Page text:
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Jingthing

Making an early social security claim when you have other assets to spend down

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Posted (edited)

I'm starting this topic because it might benefit others.

When to start an old age Social Security claim is a massively important and often difficult decision.

There is no right answer for everyone. 

I'm assuming people reading this already know that taking it early reduces the benefit amount, and the benefit amount goes up considerably every year (month even) up to I think about age 70 (which is past the "full" retirement age which varies somewhat based on your birth year).

A significant majority do take it at the earliest possible time, age 62, but many or even most of those people that do that probably shouldn't have. 

That may surprise a lot of people but it's true. In the mainstream press we're always told never to do that but that's the same mainstream press that talks as if most people have a million or two socked away in savings. 

The very best reason to take it at 62 is because you very seriously need the money.

That is probably the most common reason.

Also if you're in very bad medical shape and know you have a low life expectancy that's another good reason to start at 62.

That said, what about a situation where you think you need the income BUT you do have other assets to spend down that you could spend down to avoid starting early? Typically retirement funds.

The question is (assuming you have enough to spend down and aren't very ill) is it financially smarter to spend down at a higher rate from your retirement saving fund or just start the benefit instead?

I chose to start the benefit early.

I'm kind of thinking I made a mistake and that over the long term spending down my retirement account and waiting much longer to start the benefit would leave me better off in the long term.

I recently read an article calling this situation of spending down instead of taking the benefit - a BRIDGE.

Well, if this is going to be your situation, all I'm saying is strongly consider doing the bridge instead of starting S.S. early.

Of course, you still may decide to start it early.

I'm not saying I didn't consider doing the bridge (even though I didn't know that term before). I did. But I probably should have thought about it harder.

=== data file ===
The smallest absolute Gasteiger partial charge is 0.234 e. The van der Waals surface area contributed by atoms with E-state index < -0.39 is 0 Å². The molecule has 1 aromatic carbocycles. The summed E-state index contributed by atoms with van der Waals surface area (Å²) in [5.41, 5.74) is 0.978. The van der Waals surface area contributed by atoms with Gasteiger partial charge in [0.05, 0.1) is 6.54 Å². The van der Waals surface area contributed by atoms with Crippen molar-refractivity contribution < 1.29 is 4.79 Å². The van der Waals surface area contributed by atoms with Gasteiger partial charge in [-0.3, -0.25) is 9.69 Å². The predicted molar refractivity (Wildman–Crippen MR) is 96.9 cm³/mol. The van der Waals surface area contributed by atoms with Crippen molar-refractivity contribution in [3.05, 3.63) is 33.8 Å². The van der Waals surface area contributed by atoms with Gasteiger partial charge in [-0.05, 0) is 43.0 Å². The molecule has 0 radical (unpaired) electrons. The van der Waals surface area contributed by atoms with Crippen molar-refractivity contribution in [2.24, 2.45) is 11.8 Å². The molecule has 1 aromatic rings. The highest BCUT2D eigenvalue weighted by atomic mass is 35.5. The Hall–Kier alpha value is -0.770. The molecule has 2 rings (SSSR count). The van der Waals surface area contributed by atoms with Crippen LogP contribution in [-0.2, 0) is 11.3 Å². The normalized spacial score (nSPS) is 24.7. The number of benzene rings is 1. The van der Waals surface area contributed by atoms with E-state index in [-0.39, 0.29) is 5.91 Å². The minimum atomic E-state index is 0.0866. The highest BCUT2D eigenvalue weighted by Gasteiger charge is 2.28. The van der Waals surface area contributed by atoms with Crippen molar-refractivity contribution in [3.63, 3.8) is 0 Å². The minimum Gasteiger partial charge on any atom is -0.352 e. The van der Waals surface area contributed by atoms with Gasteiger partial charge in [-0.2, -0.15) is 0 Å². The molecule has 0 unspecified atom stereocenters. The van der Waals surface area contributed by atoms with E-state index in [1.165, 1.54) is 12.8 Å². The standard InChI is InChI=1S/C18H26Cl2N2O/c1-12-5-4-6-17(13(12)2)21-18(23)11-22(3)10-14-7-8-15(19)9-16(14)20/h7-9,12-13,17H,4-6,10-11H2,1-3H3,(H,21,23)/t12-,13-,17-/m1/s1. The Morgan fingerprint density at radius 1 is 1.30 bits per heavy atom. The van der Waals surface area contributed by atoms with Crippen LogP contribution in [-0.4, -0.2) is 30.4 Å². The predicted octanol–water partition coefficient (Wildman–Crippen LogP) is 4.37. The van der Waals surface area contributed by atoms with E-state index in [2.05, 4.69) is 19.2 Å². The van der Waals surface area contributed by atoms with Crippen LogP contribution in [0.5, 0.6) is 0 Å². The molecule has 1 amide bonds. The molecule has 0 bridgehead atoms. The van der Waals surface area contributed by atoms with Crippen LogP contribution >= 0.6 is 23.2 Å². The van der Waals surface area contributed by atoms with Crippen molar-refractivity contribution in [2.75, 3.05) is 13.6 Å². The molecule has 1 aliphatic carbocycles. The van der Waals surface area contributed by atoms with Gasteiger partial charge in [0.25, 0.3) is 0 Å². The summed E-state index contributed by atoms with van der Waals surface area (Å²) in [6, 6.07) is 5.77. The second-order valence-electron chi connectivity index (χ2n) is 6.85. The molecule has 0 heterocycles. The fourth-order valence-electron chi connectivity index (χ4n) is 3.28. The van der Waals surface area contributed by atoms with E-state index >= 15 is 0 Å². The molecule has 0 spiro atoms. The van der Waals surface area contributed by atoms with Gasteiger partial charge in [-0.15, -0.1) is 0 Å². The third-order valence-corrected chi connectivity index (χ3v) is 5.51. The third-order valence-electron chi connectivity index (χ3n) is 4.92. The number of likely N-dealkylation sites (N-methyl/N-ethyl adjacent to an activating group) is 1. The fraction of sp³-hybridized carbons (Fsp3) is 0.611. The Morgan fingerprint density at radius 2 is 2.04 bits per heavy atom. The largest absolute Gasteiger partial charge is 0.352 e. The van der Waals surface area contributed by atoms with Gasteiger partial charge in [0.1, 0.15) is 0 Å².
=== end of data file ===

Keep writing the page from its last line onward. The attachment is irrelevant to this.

Edited by Jingthing

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If one has an IRA or 401K etc. one has to remember the mandatory RMD (required minimum distribution) kicks in at age 70 1/2 in the USA and you are required to start withdrawing your nest egg every year from then on (which will affect your tax liability). 

 

So for example if you wait until age 70 to start pulling money out of your IRA and also wait until age 70 to take your SS benefits then you might be in for a larger tax bill than expected (especially if you are still working or have rental income/dividends or other passive income to claim).

 

It is complicated and very unpredictable to try to make the right decision ahead of time since nobody knows what new tax laws or tax changes will present themselves next year, or with the next president etc.  Health and life expectancy is also a biggy like you said.  Another consideration for many is their spouse and what benefits he or she gets (if any) and what condition your spouse will be in once you check out.

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Yes but people at age 62 aren't worrying too much yet about required withdrawals at age 70.

 

Do people think their investments are going to beat the EASY high annual increase in their social security benefit as long as they delay the claim?

 

But you're right to add tax planning to the equation.

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It's not just Federal IRS taxes either, it's the State taxes too (depending on which state you claim residency in or which state your funds originate from).  I would say that the tax hit is the biggest unknown (unless you are living off a very small social security check and no other income so basically in a low income bracket).  I always try to figure out which way will cost me the least in taxes and go from there (since I don't believe that retired persons should be taxed at all ...unless they are wealthy).

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Another consideration for some (and not known to many) is the WEP and GPO otherwise known as the Windfall Elimination Provision and the Government Pension Offset.  These are a big deal for me because I lose 50% of my Social Security benefit when I take it (I'm only 58 now).

 

The reason I get penalized is because I have a government pension for the rest of my life even though I paid into social security for more than 30 years, I still get penalized for having another pension.  It's not fair but it's just the way it is.  Therefore, I plan to wait as long as I can to claim my SS benefits so as to maximize my monthly take and minimize my losses so to speak.

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25 minutes ago, MeePeeMai said:

Another thing to consider (though it is out of our control) is the current state of the Social Security system itself since it is often said that if nothing is done, there will be dire consequences in a few years as the money runs out (since it has been misappropriated for other projects for which it was not intended).